I think The 100 has proven that it’s a show worth watching. I wrote a post on it a while back, and sadly, some of the issues that I had hoped the show would address, it never did. However, in other regards, The 100 more than surprised me, and I think that overall, this first season was a great start.
Spoilers after the jump.
To recap, The 100 is about a group of a hundred juvenile delinquents born on a space station called the Ark. The Ark, unfortunately, is running out of oxygen and the people who live there worry that the Earth is uninhabitable due to a nuclear war that supposedly left the planet radioactive about a century ago. Without any other options, the Ark decides to send our one hundred delinquents to the ground to test whether or not humanity can survive returning to the Earth.
Once on the planet, the One Hundred experience for the first time what it’s like to breathe real air, swim in water, and generally enjoy freedom, something that has been denied to them previously. Due to the laws of the Ark, all crimes are punishable by death, except if the perpetrators are under the age of eighteen, in which case they go to prison until they become of age and can be executed. As such, being on the ground is both a terrifying and a liberating experience.
Though the planet is habitable, it has changed a lot during the past century. Animals like deer and horses have two faces; there are large man-eating river snakes, poisonous fogs, and most concerning of all, other human beings. The other human beings are called Grounders by the citizens of the Ark, and they view the One Hundred as invaders. As such, it doesn’t take long for our hundred children to learn very quickly that they are both at war and ill-prepared. Additionally, there are numerous Grounder factions, and not one of them thus far is friendly. There are the Grounders that the One Hundred are at war with, as well as the Reapers, who are cave-dwelling cannibals, and then there are the Mountain Men, of whom all the other factions are afraid and to whom we are only finally introduced in the last episode.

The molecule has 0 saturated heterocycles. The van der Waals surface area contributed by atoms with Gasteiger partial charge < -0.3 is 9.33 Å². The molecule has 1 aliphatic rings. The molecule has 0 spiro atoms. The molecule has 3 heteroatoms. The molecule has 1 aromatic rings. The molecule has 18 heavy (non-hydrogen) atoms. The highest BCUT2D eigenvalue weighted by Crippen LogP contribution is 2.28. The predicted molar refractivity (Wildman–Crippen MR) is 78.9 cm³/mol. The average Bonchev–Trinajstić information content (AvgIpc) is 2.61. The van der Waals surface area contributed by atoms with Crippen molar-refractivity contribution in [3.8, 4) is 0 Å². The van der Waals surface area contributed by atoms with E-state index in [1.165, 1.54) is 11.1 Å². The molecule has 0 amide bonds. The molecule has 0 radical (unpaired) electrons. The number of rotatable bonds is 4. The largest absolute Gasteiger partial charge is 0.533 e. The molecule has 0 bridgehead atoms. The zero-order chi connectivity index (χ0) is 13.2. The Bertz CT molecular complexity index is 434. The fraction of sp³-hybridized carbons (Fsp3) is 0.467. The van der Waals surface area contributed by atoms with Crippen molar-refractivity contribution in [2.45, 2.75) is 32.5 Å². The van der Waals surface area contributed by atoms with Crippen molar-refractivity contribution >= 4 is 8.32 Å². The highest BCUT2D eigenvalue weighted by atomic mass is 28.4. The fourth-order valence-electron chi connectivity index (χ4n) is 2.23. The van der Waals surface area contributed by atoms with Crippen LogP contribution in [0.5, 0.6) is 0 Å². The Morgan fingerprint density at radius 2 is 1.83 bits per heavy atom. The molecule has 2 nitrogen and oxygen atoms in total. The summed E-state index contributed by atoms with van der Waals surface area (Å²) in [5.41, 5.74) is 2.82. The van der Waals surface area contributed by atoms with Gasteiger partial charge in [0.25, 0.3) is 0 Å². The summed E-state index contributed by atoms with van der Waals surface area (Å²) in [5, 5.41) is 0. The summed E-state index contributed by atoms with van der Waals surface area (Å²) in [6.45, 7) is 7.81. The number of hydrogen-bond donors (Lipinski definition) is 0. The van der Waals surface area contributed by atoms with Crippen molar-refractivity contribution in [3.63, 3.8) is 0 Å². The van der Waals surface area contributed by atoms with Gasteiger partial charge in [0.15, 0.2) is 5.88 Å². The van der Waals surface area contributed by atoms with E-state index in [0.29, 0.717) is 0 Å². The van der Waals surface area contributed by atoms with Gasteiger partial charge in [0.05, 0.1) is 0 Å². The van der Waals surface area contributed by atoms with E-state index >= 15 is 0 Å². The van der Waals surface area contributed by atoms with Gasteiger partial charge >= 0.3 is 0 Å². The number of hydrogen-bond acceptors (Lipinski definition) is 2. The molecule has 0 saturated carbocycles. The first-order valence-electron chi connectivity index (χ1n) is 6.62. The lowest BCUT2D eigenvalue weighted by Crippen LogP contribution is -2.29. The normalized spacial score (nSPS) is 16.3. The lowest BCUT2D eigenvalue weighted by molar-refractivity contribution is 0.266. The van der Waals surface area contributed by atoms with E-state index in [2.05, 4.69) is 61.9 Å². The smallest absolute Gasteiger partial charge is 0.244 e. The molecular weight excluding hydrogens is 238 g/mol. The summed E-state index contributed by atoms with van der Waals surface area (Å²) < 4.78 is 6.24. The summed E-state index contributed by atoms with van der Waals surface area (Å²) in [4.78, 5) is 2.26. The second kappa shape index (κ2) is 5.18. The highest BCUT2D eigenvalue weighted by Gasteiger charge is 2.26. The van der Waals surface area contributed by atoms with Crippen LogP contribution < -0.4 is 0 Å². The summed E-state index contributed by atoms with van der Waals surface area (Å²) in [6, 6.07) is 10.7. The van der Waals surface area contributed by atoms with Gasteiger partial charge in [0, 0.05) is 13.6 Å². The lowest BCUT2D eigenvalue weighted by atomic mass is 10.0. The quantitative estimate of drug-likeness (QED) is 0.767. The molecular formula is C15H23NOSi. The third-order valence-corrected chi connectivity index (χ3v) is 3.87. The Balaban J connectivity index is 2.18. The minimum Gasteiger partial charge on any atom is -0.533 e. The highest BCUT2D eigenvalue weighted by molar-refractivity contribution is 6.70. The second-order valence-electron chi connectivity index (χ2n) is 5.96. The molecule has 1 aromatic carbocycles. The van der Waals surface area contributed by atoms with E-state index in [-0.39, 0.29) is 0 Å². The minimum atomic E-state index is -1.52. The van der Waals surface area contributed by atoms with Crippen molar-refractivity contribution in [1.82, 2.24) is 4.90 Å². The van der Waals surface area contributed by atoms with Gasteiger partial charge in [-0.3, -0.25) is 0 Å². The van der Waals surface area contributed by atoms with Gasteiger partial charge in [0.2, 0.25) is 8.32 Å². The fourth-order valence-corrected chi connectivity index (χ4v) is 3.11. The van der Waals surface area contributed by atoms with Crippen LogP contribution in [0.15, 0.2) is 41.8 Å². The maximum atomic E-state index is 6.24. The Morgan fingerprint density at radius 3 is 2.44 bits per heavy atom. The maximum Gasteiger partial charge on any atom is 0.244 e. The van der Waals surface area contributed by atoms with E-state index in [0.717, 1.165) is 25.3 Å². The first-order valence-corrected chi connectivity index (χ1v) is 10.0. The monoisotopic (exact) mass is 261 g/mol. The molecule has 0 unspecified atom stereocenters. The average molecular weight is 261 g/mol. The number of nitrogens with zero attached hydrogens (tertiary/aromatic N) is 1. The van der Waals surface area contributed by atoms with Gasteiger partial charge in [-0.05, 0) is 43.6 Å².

While all this is going on, the Ark is not faring too well. And after an uprising, it has been left irrevocably damaged. Previously, the Ark had a couple months of oxygen left, but after a brief civil war breaks out, the damage done to the Ark is too much and as the season draws to a close, the Ark only has two days left and no exodus ships to take its remaining inhabitants down to the Earth. The only course of action left is to crash the Ark back into the planet and hope for the best. Most of the Ark is destroyed upon reentry into Earth’s atmosphere, but our first season ends with Ark survivors on the ground and the remaining One Hundred who survived the war—I think there’s only about sixty or seventy of them left—being captured by the Mountain Men.
All in all, this is a very engaging show, and it certainly doesn’t shy away from the bloodshed and horror our characters have to face. Throughout the war with the Grounders and the tragedies on the Ark, and even the laws the Ark is governed by, The 100 talks a lot about morality and self-sacrifice. Is it okay to simply execute people who break laws without trials by jury, regardless of the crime in question? How does that affect the loved ones of the person executed? Whom in the war should we side with, the Grounders or the One Hundred? The Grounders are killing these children, but at the same time, these children have invaded their land and fueled the war at every turn, regardless of whether or not they meant to. In one episode they even launch missiles in order to send a signal to the Ark, and unbeknownst to them, those missiles come down on a Grounder village and burn it to the ground.